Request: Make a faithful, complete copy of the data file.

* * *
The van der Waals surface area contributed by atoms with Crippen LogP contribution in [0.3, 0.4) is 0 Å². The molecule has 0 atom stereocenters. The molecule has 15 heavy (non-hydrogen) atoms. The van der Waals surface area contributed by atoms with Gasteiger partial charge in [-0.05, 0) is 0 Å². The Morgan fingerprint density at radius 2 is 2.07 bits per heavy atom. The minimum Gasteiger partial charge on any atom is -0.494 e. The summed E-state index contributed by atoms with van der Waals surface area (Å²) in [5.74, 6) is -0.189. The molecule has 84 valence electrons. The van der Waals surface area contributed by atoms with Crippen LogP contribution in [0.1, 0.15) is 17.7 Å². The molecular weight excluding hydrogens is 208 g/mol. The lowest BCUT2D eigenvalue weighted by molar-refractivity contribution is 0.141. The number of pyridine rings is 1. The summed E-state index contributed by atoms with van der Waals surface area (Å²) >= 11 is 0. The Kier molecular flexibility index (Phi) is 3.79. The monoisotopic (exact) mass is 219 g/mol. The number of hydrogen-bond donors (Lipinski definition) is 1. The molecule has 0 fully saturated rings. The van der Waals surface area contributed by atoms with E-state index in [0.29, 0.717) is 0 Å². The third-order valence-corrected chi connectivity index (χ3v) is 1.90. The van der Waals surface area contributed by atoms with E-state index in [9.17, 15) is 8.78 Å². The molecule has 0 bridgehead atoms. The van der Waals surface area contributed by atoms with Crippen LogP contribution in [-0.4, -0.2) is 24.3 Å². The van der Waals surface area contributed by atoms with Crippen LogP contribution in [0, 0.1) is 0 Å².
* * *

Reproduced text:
The van der Waals surface area contributed by atoms with Crippen LogP contribution in [0.3, 0.4) is 0 Å². The molecule has 0 atom stereocenters. The molecule has 15 heavy (non-hydrogen) atoms. The van der Waals surface area contributed by atoms with Gasteiger partial charge in [-0.05, 0) is 0 Å². The Morgan fingerprint density at radius 2 is 2.07 bits per heavy atom. The minimum Gasteiger partial charge on any atom is -0.494 e. The summed E-state index contributed by atoms with van der Waals surface area (Å²) in [5.74, 6) is -0.189. The molecule has 84 valence electrons. The van der Waals surface area contributed by atoms with Crippen LogP contribution in [0.1, 0.15) is 17.7 Å². The molecular weight excluding hydrogens is 208 g/mol. The lowest BCUT2D eigenvalue weighted by molar-refractivity contribution is 0.141. The number of pyridine rings is 1. The summed E-state index contributed by atoms with van der Waals surface area (Å²) >= 11 is 0. The Kier molecular flexibility index (Phi) is 3.79. The monoisotopic (exact) mass is 219 g/mol. The number of hydrogen-bond donors (Lipinski definition) is 1. The molecule has 0 fully saturated rings. The van der Waals surface area contributed by atoms with E-state index in [0.29, 0.717) is 0 Å². The third-order valence-corrected chi connectivity index (χ3v) is 1.90. The van der Waals surface area contributed by atoms with E-state index in [9.17, 15) is 8.78 Å². The molecule has 0 bridgehead atoms. The van der Waals surface area contributed by atoms with Crippen LogP contribution in [-0.4, -0.2) is 24.3 Å². The van der Waals surface area contributed by atoms with Crippen LogP contribution in [0, 0.1) is 0 Å².